He believed in us from the very beginning, and I can always count on him. I wish everyone to find a person on their way who will be not only a trainer in dog sports but also a friend because it’s not that easy, especially in the long run.
I.N.: Which of the three IGP disciplines is your favorite, and which one is the last close to you?
B.S.C.: When it comes to training, I like tracking the most, especially when counting just me and my dog. It relaxes me: peace and contact with nature. I like to watch how the dog uses its natural abilities and solves problems on the track.
But as much as the tracking, I like the protection. Especially with a young dog, where I can work on certain elements, developing drives myself or ‘picking’ obedience in protection. The effects and progress are visible very quickly.
Obedience is not my favorite part of IGP but it doesn’t mean that I don’t like it or not enjoy it. Simply obedience requires the handler to show a lot of emotions, and therefore I have some limitations here resulting from my character. Nevertheless, I am constantly working on myself to become a better handler.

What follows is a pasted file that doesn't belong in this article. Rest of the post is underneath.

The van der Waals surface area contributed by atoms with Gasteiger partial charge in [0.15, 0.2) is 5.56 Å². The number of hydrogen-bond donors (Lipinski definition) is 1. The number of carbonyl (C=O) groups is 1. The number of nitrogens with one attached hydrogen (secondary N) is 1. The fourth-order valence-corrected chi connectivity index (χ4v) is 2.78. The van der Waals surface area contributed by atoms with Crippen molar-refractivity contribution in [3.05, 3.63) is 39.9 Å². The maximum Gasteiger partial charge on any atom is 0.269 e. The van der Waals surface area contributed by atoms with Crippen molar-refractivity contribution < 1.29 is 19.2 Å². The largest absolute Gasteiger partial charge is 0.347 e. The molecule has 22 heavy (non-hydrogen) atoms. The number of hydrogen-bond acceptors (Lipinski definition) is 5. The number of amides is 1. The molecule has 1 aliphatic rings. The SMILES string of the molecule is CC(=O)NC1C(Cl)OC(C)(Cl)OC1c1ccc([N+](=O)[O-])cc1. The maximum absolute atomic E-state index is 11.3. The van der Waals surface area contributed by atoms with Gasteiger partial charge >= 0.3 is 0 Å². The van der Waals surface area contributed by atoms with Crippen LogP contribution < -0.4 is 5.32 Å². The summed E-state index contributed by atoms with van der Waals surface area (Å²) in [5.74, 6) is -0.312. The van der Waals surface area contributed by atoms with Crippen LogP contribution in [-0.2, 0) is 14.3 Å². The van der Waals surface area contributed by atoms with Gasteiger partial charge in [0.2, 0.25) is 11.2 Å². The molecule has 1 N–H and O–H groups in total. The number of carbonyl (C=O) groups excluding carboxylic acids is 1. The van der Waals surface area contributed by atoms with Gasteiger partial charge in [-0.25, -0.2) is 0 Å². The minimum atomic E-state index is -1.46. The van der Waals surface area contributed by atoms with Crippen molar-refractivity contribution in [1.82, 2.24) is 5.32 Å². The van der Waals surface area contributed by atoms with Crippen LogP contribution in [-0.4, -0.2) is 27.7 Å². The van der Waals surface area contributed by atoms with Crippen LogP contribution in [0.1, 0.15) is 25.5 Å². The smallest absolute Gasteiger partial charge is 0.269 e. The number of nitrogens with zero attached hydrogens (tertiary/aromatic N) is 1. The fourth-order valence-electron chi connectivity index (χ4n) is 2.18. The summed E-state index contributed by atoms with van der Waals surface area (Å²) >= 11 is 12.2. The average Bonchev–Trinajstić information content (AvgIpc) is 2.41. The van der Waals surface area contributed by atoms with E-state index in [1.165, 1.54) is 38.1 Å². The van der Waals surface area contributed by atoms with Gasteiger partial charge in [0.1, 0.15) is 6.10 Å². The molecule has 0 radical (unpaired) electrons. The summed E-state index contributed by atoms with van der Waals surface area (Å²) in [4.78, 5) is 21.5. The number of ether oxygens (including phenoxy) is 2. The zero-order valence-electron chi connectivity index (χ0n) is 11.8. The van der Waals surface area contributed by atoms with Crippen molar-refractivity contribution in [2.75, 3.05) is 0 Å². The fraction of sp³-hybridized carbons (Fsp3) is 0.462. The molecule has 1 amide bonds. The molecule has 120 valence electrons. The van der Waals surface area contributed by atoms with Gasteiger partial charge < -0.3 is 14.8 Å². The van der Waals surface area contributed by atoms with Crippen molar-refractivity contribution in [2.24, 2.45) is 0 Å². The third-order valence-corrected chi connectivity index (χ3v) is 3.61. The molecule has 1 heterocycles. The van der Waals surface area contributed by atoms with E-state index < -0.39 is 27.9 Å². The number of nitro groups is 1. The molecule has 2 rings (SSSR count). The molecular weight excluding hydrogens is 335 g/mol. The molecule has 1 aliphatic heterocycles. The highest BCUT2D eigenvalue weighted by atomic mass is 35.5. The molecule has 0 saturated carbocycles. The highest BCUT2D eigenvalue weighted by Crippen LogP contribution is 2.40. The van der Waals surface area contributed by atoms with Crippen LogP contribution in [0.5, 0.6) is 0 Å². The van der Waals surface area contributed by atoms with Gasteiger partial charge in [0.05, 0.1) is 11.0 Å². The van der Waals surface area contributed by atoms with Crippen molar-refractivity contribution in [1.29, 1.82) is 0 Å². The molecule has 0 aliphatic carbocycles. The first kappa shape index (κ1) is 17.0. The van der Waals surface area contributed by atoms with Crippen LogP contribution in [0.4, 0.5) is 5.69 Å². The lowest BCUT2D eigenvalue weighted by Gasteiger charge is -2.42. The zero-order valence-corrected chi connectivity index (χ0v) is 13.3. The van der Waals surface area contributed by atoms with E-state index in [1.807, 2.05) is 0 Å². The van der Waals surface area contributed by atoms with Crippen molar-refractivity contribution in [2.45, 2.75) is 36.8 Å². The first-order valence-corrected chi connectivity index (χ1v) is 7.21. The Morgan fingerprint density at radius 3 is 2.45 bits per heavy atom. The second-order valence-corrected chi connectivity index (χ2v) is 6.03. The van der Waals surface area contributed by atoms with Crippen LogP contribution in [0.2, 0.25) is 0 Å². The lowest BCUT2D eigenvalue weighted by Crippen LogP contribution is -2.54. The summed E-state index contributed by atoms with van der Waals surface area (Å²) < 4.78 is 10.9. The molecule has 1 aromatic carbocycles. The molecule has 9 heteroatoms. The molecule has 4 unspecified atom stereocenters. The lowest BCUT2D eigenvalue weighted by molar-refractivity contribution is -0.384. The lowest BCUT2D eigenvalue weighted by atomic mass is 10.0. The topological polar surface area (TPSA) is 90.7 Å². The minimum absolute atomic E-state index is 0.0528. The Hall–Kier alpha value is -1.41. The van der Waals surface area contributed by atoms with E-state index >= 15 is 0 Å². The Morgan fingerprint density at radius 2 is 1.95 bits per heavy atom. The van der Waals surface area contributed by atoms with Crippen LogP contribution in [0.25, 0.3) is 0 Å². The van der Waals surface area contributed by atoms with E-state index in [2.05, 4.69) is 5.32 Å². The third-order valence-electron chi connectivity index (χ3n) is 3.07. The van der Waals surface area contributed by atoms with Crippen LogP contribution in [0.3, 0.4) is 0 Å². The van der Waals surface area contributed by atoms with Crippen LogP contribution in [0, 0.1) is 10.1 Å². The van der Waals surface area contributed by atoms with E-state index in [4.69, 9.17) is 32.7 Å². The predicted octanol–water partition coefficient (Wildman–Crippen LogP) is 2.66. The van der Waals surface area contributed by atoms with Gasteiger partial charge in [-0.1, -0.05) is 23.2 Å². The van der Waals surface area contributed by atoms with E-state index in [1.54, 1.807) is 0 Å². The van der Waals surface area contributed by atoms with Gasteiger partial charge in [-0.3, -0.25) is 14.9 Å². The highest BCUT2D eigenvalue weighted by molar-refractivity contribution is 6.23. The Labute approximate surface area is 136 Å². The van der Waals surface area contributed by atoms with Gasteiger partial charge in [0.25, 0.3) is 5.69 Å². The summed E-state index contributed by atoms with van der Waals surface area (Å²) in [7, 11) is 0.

I.N.: How has IGP sport affected your life?
B.S.C.: Oh, IGP has had a huge impact on my life. I will not deceive anyone if I say that my life is set up for dogs and training. However, I believe that if you want to do something professionally, there is no other choice – training once a week will get us nowhere. The fact is that I do not deal with dogs professionally – although I have a lot of support from my employer, who bravely endures my trips to training or competitions and supports me in my passion.
My standard week is professional work, and after work, I alternate between tracking and obedience training. We usually spend weekends actively and on training. In addition, there are trips to protection training where I drive about 450 km one way.
Holidays on the beach on a lounger – forget it, I can’t remember the last time I was on a holiday not related to dogs. A car – of course, one adapted for dogs.
And although it sounds terrible, I like it very much and I wouldn’t change a thing. The IGP made me a more open person. I constantly have the opportunity to meet new, wonderful people and new places.
I.N.: What is the most important thing for you in a team of humans and dogs?
B.S.C.: As for me, a dog is a member of my family. Although I decided to have a Malinois because of sport, I can imagine my life without training, but not without a dog.